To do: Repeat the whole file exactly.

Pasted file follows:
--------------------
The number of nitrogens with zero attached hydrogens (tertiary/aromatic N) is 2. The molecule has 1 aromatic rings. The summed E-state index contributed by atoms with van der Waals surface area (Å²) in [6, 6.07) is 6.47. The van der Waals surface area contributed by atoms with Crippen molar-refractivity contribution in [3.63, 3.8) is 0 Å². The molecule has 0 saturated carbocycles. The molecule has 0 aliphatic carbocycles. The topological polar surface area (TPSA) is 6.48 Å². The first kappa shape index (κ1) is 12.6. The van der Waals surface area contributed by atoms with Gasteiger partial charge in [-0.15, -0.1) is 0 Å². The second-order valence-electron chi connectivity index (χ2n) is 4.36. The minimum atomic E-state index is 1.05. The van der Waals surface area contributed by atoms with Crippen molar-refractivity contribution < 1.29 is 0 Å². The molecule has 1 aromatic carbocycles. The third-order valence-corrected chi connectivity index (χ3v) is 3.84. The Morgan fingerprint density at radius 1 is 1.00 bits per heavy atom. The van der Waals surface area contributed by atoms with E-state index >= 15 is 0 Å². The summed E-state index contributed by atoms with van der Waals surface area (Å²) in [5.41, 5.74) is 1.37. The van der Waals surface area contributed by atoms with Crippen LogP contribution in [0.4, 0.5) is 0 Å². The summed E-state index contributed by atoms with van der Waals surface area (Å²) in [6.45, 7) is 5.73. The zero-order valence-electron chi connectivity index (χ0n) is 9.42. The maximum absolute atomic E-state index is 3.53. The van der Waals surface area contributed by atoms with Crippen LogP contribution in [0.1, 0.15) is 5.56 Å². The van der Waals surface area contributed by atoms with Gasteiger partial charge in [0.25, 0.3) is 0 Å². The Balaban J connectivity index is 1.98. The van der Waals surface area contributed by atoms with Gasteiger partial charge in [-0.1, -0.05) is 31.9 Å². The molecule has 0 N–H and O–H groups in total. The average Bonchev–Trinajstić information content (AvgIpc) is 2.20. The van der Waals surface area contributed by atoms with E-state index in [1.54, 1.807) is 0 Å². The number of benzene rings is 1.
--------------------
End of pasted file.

The number of nitrogens with zero attached hydrogens (tertiary/aromatic N) is 2. The molecule has 1 aromatic rings. The summed E-state index contributed by atoms with van der Waals surface area (Å²) in [6, 6.07) is 6.47. The van der Waals surface area contributed by atoms with Crippen molar-refractivity contribution in [3.63, 3.8) is 0 Å². The molecule has 0 saturated carbocycles. The molecule has 0 aliphatic carbocycles. The topological polar surface area (TPSA) is 6.48 Å². The first kappa shape index (κ1) is 12.6. The van der Waals surface area contributed by atoms with Gasteiger partial charge in [-0.15, -0.1) is 0 Å². The second-order valence-electron chi connectivity index (χ2n) is 4.36. The minimum atomic E-state index is 1.05. The van der Waals surface area contributed by atoms with Crippen molar-refractivity contribution < 1.29 is 0 Å². The molecule has 1 aromatic carbocycles. The third-order valence-corrected chi connectivity index (χ3v) is 3.84. The Morgan fingerprint density at radius 1 is 1.00 bits per heavy atom. The van der Waals surface area contributed by atoms with E-state index >= 15 is 0 Å². The summed E-state index contributed by atoms with van der Waals surface area (Å²) in [5.41, 5.74) is 1.37. The van der Waals surface area contributed by atoms with Crippen LogP contribution in [0.4, 0.5) is 0 Å². The summed E-state index contributed by atoms with van der Waals surface area (Å²) in [6.45, 7) is 5.73. The zero-order valence-electron chi connectivity index (χ0n) is 9.42. The maximum absolute atomic E-state index is 3.53. The van der Waals surface area contributed by atoms with Crippen LogP contribution in [0.1, 0.15) is 5.56 Å². The van der Waals surface area contributed by atoms with Gasteiger partial charge in [0.25, 0.3) is 0 Å². The Balaban J connectivity index is 1.98. The van der Waals surface area contributed by atoms with Gasteiger partial charge in [-0.1, -0.05) is 31.9 Å². The molecule has 0 N–H and O–H groups in total. The average Bonchev–Trinajstić information content (AvgIpc) is 2.20. The van der Waals surface area contributed by atoms with E-state index in [1.54, 1.807) is 0 Å². The number of benzene rings is 1.